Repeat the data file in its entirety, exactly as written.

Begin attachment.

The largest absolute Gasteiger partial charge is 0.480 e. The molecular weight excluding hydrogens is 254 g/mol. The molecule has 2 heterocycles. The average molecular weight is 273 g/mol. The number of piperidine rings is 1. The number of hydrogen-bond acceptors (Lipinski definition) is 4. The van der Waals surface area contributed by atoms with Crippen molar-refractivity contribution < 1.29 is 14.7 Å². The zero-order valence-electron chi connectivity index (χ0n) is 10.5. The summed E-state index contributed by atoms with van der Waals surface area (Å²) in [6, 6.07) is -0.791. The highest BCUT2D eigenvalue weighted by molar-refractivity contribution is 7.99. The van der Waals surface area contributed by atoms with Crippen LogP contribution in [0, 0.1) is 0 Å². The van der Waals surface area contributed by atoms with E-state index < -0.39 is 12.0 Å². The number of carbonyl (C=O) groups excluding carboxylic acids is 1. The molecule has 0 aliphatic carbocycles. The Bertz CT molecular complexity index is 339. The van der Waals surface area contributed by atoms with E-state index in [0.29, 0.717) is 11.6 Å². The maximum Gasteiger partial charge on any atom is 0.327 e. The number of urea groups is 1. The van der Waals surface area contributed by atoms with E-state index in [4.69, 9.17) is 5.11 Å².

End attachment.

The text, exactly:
The largest absolute Gasteiger partial charge is 0.480 e. The molecular weight excluding hydrogens is 254 g/mol. The molecule has 2 heterocycles. The average molecular weight is 273 g/mol. The number of piperidine rings is 1. The number of hydrogen-bond acceptors (Lipinski definition) is 4. The van der Waals surface area contributed by atoms with Crippen molar-refractivity contribution < 1.29 is 14.7 Å². The zero-order valence-electron chi connectivity index (χ0n) is 10.5. The summed E-state index contributed by atoms with van der Waals surface area (Å²) in [6, 6.07) is -0.791. The highest BCUT2D eigenvalue weighted by molar-refractivity contribution is 7.99. The van der Waals surface area contributed by atoms with Crippen LogP contribution in [0, 0.1) is 0 Å². The van der Waals surface area contributed by atoms with E-state index < -0.39 is 12.0 Å². The number of carbonyl (C=O) groups excluding carboxylic acids is 1. The molecule has 0 aliphatic carbocycles. The Bertz CT molecular complexity index is 339. The van der Waals surface area contributed by atoms with E-state index in [0.29, 0.717) is 11.6 Å². The maximum Gasteiger partial charge on any atom is 0.327 e. The number of urea groups is 1. The van der Waals surface area contributed by atoms with E-state index in [4.69, 9.17) is 5.11 Å².